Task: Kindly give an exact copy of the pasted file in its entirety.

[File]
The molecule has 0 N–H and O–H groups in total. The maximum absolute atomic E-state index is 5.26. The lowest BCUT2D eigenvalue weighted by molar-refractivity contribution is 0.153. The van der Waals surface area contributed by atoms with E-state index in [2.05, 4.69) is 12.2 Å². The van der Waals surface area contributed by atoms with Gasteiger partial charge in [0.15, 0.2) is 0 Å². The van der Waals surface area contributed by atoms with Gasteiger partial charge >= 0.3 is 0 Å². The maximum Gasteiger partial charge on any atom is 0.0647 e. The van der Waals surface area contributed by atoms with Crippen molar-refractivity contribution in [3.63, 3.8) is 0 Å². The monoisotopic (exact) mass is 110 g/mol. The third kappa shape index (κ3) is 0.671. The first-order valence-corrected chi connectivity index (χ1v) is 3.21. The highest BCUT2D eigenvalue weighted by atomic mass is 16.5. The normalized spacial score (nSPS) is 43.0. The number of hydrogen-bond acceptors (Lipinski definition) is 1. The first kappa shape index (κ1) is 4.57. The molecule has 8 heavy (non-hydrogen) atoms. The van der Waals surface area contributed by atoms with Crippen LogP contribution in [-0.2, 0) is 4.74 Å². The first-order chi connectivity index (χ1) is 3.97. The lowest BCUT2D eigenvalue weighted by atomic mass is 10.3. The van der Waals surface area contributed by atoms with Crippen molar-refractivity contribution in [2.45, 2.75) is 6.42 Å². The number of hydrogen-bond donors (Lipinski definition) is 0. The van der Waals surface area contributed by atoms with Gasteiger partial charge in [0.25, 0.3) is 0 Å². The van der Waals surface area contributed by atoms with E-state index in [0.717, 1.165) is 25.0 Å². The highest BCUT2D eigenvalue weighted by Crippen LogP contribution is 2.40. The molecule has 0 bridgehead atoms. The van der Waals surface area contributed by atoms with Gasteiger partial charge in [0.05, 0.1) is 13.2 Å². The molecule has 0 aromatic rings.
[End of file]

The molecule has 0 N–H and O–H groups in total. The maximum absolute atomic E-state index is 5.26. The lowest BCUT2D eigenvalue weighted by molar-refractivity contribution is 0.153. The van der Waals surface area contributed by atoms with E-state index in [2.05, 4.69) is 12.2 Å². The van der Waals surface area contributed by atoms with Gasteiger partial charge in [0.15, 0.2) is 0 Å². The van der Waals surface area contributed by atoms with Gasteiger partial charge >= 0.3 is 0 Å². The maximum Gasteiger partial charge on any atom is 0.0647 e. The van der Waals surface area contributed by atoms with Crippen molar-refractivity contribution in [3.63, 3.8) is 0 Å². The monoisotopic (exact) mass is 110 g/mol. The third kappa shape index (κ3) is 0.671. The first-order valence-corrected chi connectivity index (χ1v) is 3.21. The highest BCUT2D eigenvalue weighted by atomic mass is 16.5. The normalized spacial score (nSPS) is 43.0. The number of hydrogen-bond acceptors (Lipinski definition) is 1. The first kappa shape index (κ1) is 4.57. The molecule has 8 heavy (non-hydrogen) atoms. The van der Waals surface area contributed by atoms with Crippen LogP contribution in [-0.2, 0) is 4.74 Å². The first-order chi connectivity index (χ1) is 3.97. The lowest BCUT2D eigenvalue weighted by atomic mass is 10.3. The van der Waals surface area contributed by atoms with Crippen molar-refractivity contribution in [2.45, 2.75) is 6.42 Å². The number of hydrogen-bond donors (Lipinski definition) is 0. The van der Waals surface area contributed by atoms with Gasteiger partial charge in [0.25, 0.3) is 0 Å². The van der Waals surface area contributed by atoms with E-state index in [0.717, 1.165) is 25.0 Å². The highest BCUT2D eigenvalue weighted by Crippen LogP contribution is 2.40. The molecule has 0 bridgehead atoms. The van der Waals surface area contributed by atoms with Gasteiger partial charge in [0.05, 0.1) is 13.2 Å². The molecule has 0 aromatic rings.